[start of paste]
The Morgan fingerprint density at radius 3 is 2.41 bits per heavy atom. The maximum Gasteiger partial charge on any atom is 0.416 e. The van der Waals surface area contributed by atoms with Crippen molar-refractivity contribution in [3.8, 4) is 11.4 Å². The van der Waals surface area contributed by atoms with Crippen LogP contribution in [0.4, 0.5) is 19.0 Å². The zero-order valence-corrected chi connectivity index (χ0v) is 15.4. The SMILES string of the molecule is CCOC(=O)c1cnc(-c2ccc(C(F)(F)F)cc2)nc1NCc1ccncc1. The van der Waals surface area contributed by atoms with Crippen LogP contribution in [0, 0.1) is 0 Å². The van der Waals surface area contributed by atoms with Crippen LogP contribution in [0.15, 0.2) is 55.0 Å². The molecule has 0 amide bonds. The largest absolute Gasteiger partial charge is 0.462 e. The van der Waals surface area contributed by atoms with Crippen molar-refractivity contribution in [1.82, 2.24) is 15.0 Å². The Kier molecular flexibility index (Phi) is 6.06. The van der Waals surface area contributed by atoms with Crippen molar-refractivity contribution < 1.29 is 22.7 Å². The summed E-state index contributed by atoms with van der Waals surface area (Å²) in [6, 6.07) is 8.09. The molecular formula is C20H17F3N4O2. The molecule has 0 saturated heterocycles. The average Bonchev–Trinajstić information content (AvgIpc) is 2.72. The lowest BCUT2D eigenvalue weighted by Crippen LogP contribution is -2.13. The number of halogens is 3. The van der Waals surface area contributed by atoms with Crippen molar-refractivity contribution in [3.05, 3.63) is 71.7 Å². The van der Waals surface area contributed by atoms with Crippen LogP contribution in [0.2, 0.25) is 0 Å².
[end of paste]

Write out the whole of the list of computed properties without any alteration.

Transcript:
The Morgan fingerprint density at radius 3 is 2.41 bits per heavy atom. The maximum Gasteiger partial charge on any atom is 0.416 e. The van der Waals surface area contributed by atoms with Crippen molar-refractivity contribution in [3.8, 4) is 11.4 Å². The van der Waals surface area contributed by atoms with Crippen LogP contribution in [0.4, 0.5) is 19.0 Å². The zero-order valence-corrected chi connectivity index (χ0v) is 15.4. The SMILES string of the molecule is CCOC(=O)c1cnc(-c2ccc(C(F)(F)F)cc2)nc1NCc1ccncc1. The van der Waals surface area contributed by atoms with Crippen LogP contribution in [0, 0.1) is 0 Å². The van der Waals surface area contributed by atoms with Crippen LogP contribution in [0.15, 0.2) is 55.0 Å². The molecule has 0 amide bonds. The largest absolute Gasteiger partial charge is 0.462 e. The van der Waals surface area contributed by atoms with Crippen molar-refractivity contribution in [1.82, 2.24) is 15.0 Å². The Kier molecular flexibility index (Phi) is 6.06. The van der Waals surface area contributed by atoms with Crippen molar-refractivity contribution < 1.29 is 22.7 Å². The summed E-state index contributed by atoms with van der Waals surface area (Å²) in [6, 6.07) is 8.09. The molecular formula is C20H17F3N4O2. The molecule has 0 saturated heterocycles. The average Bonchev–Trinajstić information content (AvgIpc) is 2.72. The lowest BCUT2D eigenvalue weighted by Crippen LogP contribution is -2.13. The number of halogens is 3. The van der Waals surface area contributed by atoms with Crippen molar-refractivity contribution in [3.05, 3.63) is 71.7 Å². The van der Waals surface area contributed by atoms with Crippen LogP contribution in [0.2, 0.25) is 0 Å².